3 Factors That Make or Break Instructional Coaching
Demands on teachers are changing in real time as schools work to accelerate learning, close stubborn opportunity gaps, and meet the needs of an evolving world.
To better leverage educators’ strengths and prepare all learners for the future, districts need to invest in their educators in ways that go beyond traditional one-size-fits-all professional development. That’s where instructional coaching can come into play. So, what do you need to know and plan for to get the most value out of your coaching program?
But First, What is Effective Instructional Coaching?
Coaching is an ongoing, collaborative, and non-evaluative process in which someone—an educator in this instance—gets personalized guidance and development around essential skills and knowledge from an expert. For educators, it’s a supportive relationship that exists to enhance teaching practices, improve student learning, and foster continuous learning habits.
Coaching can take many approaches, but the approach should always align with a specific purpose. In our work to develop instructional practice and leadership, we have often focused on four high-leverage instructional coaching approaches:
- Co-Planning: Collaborating with a teacher to identify key lesson content and develop specific instructional skills they can practice immediately.
- Modeling: Experienced teachers or coaches demonstrate or narrate effective instructional strategies followed by a debrief and opportunity to practice.
- Observation & Debrief: Observing and debriefing the way a teacher implements a mutually-defined instructional focus area; the coach and coachee celebrate effective practices and unpack the challenges of the focus area.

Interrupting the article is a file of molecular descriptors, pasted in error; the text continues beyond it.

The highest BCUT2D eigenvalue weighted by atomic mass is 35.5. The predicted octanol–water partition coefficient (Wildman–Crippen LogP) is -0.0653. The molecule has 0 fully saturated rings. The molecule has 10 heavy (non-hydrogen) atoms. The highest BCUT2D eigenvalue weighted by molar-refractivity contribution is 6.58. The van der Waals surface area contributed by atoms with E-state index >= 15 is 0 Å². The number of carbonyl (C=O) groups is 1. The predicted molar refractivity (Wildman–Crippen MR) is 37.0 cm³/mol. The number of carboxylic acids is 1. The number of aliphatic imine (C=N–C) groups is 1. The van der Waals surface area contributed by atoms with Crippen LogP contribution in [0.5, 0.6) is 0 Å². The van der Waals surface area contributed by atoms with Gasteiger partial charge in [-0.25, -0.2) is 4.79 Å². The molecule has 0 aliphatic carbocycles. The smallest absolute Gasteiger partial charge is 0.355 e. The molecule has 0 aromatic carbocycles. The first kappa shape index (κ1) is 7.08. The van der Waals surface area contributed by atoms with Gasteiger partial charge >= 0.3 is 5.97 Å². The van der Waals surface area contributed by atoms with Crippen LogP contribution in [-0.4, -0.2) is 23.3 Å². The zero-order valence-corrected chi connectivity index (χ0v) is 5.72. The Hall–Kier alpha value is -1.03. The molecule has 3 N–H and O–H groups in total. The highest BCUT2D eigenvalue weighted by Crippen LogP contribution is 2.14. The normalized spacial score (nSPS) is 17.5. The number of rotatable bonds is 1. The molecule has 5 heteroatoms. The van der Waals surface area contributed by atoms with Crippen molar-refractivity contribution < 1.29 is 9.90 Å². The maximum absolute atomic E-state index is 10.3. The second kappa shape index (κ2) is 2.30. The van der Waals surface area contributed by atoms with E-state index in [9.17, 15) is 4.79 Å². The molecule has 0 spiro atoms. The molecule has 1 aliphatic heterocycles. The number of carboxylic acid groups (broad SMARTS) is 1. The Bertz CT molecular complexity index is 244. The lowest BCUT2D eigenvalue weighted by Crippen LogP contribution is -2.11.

- Artifact Analysis: Examining evidence (e.g., student work, video of instruction, classroom transcript) to build a shared understanding of student or teacher growth.
You can learn more about these strategies in Coaching Approaches for Building Knowledge.
Why Prioritize Instructional Coaching?
While technical components of instructional strategy, like curricular materials, standards, and protocols, are critical inputs, teaching is also largely adaptive, human, and complex. Educators’ skills and knowledge grow more quickly and more durably when they have tailored support from expert mentors who have been in their shoes.
Instructional coaches are crucial in helping teachers shift their perspectives, deepen their subject area knowledge and skills, and reach their goals. Numerous studies highlight the benefits of curriculum-based coaching, but it’s equally important to understand what works best in implementation. Coaching is most effective when situated within a larger, coherent instructional strategy.
When Instructional Coaching Goes Wrong
In a piece for Education Week, renowned coach Elena Aguilar named a few key ways that teacher coaching programs fail.
- “Coaching” isn’t defined: No one knows or agrees on what it is and what coaches are supposed to do. Furthermore, success isn’t defined.
- Coaches haven’t been trained: Coaches are often catapulted into the role, having been “good teachers” but without any professional development in how to work with adult learners.
- Coaches aren’t coaching: Coaches are assigned to do dozens of random tasks that have nothing to do with adult learning. Subbing for absent teachers and coordinating testing schedules is not coaching.
- Teachers are forced to receive coaching: Coaching is something that’s “done to” teachers who are struggling or not performing well, and therefore, it’s seen as a punitive measure, a last resort before something very bad.